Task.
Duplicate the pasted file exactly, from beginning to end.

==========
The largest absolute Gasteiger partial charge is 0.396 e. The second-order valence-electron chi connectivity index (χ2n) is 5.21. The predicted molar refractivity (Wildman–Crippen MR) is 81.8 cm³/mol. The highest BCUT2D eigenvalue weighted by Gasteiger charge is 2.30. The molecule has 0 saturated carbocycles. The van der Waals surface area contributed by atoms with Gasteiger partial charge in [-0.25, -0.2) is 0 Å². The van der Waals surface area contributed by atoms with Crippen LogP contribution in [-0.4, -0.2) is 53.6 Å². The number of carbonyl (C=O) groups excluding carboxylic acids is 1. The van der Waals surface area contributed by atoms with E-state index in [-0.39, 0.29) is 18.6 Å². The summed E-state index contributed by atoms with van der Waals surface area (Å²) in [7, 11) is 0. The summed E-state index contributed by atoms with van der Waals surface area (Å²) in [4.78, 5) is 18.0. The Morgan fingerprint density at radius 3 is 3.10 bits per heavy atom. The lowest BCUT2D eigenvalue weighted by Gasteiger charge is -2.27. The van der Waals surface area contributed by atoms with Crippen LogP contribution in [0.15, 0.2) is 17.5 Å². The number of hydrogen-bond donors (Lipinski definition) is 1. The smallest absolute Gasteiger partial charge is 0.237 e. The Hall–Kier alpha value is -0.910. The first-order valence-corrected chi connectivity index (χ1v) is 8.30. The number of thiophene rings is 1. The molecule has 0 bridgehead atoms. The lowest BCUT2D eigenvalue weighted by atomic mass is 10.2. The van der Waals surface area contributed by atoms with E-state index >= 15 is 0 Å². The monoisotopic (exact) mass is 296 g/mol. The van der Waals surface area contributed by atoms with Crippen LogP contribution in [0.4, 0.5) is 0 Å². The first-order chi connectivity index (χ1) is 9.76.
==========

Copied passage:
The largest absolute Gasteiger partial charge is 0.396 e. The second-order valence-electron chi connectivity index (χ2n) is 5.21. The predicted molar refractivity (Wildman–Crippen MR) is 81.8 cm³/mol. The highest BCUT2D eigenvalue weighted by Gasteiger charge is 2.30. The molecule has 0 saturated carbocycles. The van der Waals surface area contributed by atoms with Gasteiger partial charge in [-0.25, -0.2) is 0 Å². The van der Waals surface area contributed by atoms with Crippen LogP contribution in [-0.4, -0.2) is 53.6 Å². The number of carbonyl (C=O) groups excluding carboxylic acids is 1. The van der Waals surface area contributed by atoms with E-state index in [-0.39, 0.29) is 18.6 Å². The summed E-state index contributed by atoms with van der Waals surface area (Å²) in [7, 11) is 0. The summed E-state index contributed by atoms with van der Waals surface area (Å²) in [4.78, 5) is 18.0. The Morgan fingerprint density at radius 3 is 3.10 bits per heavy atom. The lowest BCUT2D eigenvalue weighted by Gasteiger charge is -2.27. The van der Waals surface area contributed by atoms with Crippen LogP contribution in [0.15, 0.2) is 17.5 Å². The number of hydrogen-bond donors (Lipinski definition) is 1. The smallest absolute Gasteiger partial charge is 0.237 e. The Hall–Kier alpha value is -0.910. The first-order valence-corrected chi connectivity index (χ1v) is 8.30. The number of thiophene rings is 1. The molecule has 0 bridgehead atoms. The lowest BCUT2D eigenvalue weighted by atomic mass is 10.2. The van der Waals surface area contributed by atoms with E-state index >= 15 is 0 Å². The monoisotopic (exact) mass is 296 g/mol. The van der Waals surface area contributed by atoms with Crippen LogP contribution in [0.4, 0.5) is 0 Å². The first-order chi connectivity index (χ1) is 9.76.